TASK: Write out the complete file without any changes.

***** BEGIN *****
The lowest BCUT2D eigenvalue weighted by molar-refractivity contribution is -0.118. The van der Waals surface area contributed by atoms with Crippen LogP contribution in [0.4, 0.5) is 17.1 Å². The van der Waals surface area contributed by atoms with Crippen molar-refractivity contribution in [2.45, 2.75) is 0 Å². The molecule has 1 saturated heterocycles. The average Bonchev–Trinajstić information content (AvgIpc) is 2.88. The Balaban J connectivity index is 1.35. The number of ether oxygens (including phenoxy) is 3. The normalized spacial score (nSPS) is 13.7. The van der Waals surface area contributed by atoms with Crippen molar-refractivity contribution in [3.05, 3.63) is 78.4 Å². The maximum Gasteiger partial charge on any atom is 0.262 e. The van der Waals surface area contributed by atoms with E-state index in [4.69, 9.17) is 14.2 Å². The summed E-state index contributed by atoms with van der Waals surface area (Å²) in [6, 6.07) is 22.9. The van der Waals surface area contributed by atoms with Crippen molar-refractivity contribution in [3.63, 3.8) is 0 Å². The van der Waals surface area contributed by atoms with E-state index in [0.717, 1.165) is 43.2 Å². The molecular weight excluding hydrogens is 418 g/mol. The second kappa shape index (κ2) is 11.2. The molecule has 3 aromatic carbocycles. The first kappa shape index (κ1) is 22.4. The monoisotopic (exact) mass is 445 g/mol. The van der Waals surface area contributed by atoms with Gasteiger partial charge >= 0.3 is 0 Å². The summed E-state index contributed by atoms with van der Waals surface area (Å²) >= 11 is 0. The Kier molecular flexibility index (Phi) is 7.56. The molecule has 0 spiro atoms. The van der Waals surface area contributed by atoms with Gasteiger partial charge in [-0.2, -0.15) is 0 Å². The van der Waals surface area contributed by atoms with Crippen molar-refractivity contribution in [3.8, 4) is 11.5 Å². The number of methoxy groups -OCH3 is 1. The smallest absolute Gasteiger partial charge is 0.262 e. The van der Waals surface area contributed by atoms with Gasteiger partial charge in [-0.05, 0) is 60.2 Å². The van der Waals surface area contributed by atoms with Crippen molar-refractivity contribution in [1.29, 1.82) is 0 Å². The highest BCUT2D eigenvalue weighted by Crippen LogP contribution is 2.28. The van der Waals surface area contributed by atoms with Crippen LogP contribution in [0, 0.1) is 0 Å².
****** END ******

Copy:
The lowest BCUT2D eigenvalue weighted by molar-refractivity contribution is -0.118. The van der Waals surface area contributed by atoms with Crippen LogP contribution in [0.4, 0.5) is 17.1 Å². The van der Waals surface area contributed by atoms with Crippen molar-refractivity contribution in [2.45, 2.75) is 0 Å². The molecule has 1 saturated heterocycles. The average Bonchev–Trinajstić information content (AvgIpc) is 2.88. The Balaban J connectivity index is 1.35. The number of ether oxygens (including phenoxy) is 3. The normalized spacial score (nSPS) is 13.7. The van der Waals surface area contributed by atoms with Crippen molar-refractivity contribution in [3.05, 3.63) is 78.4 Å². The maximum Gasteiger partial charge on any atom is 0.262 e. The van der Waals surface area contributed by atoms with E-state index in [4.69, 9.17) is 14.2 Å². The summed E-state index contributed by atoms with van der Waals surface area (Å²) in [6, 6.07) is 22.9. The van der Waals surface area contributed by atoms with Crippen molar-refractivity contribution in [3.63, 3.8) is 0 Å². The van der Waals surface area contributed by atoms with E-state index in [0.717, 1.165) is 43.2 Å². The molecular weight excluding hydrogens is 418 g/mol. The second kappa shape index (κ2) is 11.2. The molecule has 3 aromatic carbocycles. The first kappa shape index (κ1) is 22.4. The monoisotopic (exact) mass is 445 g/mol. The van der Waals surface area contributed by atoms with Gasteiger partial charge >= 0.3 is 0 Å². The summed E-state index contributed by atoms with van der Waals surface area (Å²) >= 11 is 0. The Kier molecular flexibility index (Phi) is 7.56. The molecule has 0 spiro atoms. The van der Waals surface area contributed by atoms with Gasteiger partial charge in [-0.2, -0.15) is 0 Å². The van der Waals surface area contributed by atoms with Crippen molar-refractivity contribution in [3.8, 4) is 11.5 Å². The number of methoxy groups -OCH3 is 1. The smallest absolute Gasteiger partial charge is 0.262 e. The van der Waals surface area contributed by atoms with Gasteiger partial charge in [-0.05, 0) is 60.2 Å². The van der Waals surface area contributed by atoms with Crippen molar-refractivity contribution in [1.29, 1.82) is 0 Å². The highest BCUT2D eigenvalue weighted by Crippen LogP contribution is 2.28. The van der Waals surface area contributed by atoms with Crippen LogP contribution in [0, 0.1) is 0 Å².